Multipolar World

The real estate sector and the economic slowdown in China (I)

Jorge Costa Oliveira

Although China’s gross domestic profit (GDP) growth reached 8.1% in 2021, in the second half of the year, China’s GDP grew by only 4.9% in the third quarter and 3.9% in the fourth quarter. For 2022, the International Monetary Fund has revised China’s GDP growth downward to 4.4%. There are several reasons for this economic slowdown, mainly measures related to the real estate sector. According to a 2020 World Bank report, the share of housing-related activities in both fixed assets investment and GDP in China today greatly exceeds levels in the US at the height of its real estate boom in 2006.

Real estate accounts for 30% of the country’s GDP. Housing prices in urban China have tripled over the past 20 years, with the ratio of house prices to annual income hovering around 43.15 in Shenzhen, 42.47 in Beijing and 33.36 in Shanghai, compared to 13.37 in London and 8.76 in New York. Speculation is also relevant here, mainly because alternatives for investing the savings of families and companies — in the financial markets and banking system — have always offered very low rates of return. This is why, at the 19th National Congress of the Communist Party of China, Chinese President Xi Jinping said that “houses are for living in, not for speculation.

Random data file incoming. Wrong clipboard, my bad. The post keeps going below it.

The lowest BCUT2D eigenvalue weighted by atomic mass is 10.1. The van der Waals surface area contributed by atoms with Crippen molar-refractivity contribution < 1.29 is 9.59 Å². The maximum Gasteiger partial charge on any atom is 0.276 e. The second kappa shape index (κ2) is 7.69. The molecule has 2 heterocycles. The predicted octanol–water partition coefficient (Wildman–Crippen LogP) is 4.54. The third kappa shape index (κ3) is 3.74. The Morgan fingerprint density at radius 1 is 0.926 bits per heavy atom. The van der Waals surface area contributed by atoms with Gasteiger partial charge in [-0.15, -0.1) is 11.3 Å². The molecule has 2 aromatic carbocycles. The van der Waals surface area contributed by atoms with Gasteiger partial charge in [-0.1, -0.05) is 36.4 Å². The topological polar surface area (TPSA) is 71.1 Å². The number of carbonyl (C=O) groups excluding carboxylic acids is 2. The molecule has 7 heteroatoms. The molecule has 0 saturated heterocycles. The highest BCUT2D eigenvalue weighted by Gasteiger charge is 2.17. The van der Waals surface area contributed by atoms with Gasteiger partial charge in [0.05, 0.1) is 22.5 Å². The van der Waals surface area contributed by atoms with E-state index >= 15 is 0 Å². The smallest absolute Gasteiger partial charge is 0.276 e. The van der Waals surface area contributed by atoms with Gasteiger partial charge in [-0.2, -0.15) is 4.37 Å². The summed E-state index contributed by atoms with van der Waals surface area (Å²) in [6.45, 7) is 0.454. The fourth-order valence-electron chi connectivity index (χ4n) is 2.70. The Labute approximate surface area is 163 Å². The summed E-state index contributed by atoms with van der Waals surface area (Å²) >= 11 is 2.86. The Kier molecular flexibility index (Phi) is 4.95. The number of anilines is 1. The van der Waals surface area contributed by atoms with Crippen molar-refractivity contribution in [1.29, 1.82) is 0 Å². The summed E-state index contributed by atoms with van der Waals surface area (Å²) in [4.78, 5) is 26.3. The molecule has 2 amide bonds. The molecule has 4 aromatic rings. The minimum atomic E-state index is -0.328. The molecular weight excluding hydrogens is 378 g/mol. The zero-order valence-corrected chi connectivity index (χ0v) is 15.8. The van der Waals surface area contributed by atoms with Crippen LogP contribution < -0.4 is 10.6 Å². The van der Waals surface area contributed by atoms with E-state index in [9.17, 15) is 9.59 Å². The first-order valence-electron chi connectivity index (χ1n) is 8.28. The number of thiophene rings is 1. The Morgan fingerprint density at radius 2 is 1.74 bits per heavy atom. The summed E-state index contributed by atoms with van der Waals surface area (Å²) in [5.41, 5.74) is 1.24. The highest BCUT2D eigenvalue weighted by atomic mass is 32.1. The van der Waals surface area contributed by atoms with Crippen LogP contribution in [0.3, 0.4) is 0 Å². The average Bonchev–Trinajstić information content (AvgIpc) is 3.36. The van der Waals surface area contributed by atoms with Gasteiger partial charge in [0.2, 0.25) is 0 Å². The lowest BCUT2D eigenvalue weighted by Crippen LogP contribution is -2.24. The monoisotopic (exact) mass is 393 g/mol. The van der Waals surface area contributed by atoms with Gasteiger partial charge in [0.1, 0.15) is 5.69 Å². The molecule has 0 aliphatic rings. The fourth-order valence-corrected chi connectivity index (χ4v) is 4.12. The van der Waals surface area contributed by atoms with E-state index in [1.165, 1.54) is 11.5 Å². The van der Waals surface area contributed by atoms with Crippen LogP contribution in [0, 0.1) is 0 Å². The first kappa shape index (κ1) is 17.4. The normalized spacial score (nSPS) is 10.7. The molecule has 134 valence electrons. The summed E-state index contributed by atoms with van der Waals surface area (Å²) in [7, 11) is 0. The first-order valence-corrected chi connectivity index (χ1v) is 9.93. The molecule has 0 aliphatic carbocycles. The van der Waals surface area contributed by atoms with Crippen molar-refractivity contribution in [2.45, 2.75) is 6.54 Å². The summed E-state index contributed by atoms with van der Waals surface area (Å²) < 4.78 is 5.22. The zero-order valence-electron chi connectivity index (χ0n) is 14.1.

In order to stabilize housing prices, force real estate developers to reduce bank debt and reduce commercial banks’ exposure to the sector, the Chinese government introduced three important measures in late 2020.  The first was the imposition of “three red lines” for real estate developers: some large developers cannot have a debt-to-asset ratio of more than 70%, a net debt-to-equity ratio of more than 100% or a cash-to-short-term-debt ratio of ≥ 1. Regulators will impose tighter debt limits on developers that cross these red lines.

China has also introduced new limits on banks’ exposure to real estate. For large state-owned commercial banks, real estate loans cannot exceed 40% of the total, and mortgage loans are limited to 32.5%. Ultimately, China has revised the way in which local governments can dispose of real estate rights. As a result, the cumulative growth rate of real estate financing dropped from 54.2% in January 2021 to 4.2% in December of the same year. Over the same period, the cumulative growth rate of total home sales dropped from 133.4% to 4.8% in terms of square feet and from 104.9% to 1.9% in terms of value.

As a result, China’s cumulative real estate development investment growth rate fell from 38.3% to 4.4%. Highlighting the relevance of real estate investment, China’s total 2021 investment growth fell from 35% in January to 4.9% in December. To offset this fall, infrastructure investment could have been increased, but it grew by a mere 0.4% in 2021. The Chinese government still has leeway to adopt fiscal and monetary policies to stimulate growth. It hesitated to do so when there was no inflation, and now it be more difficult.

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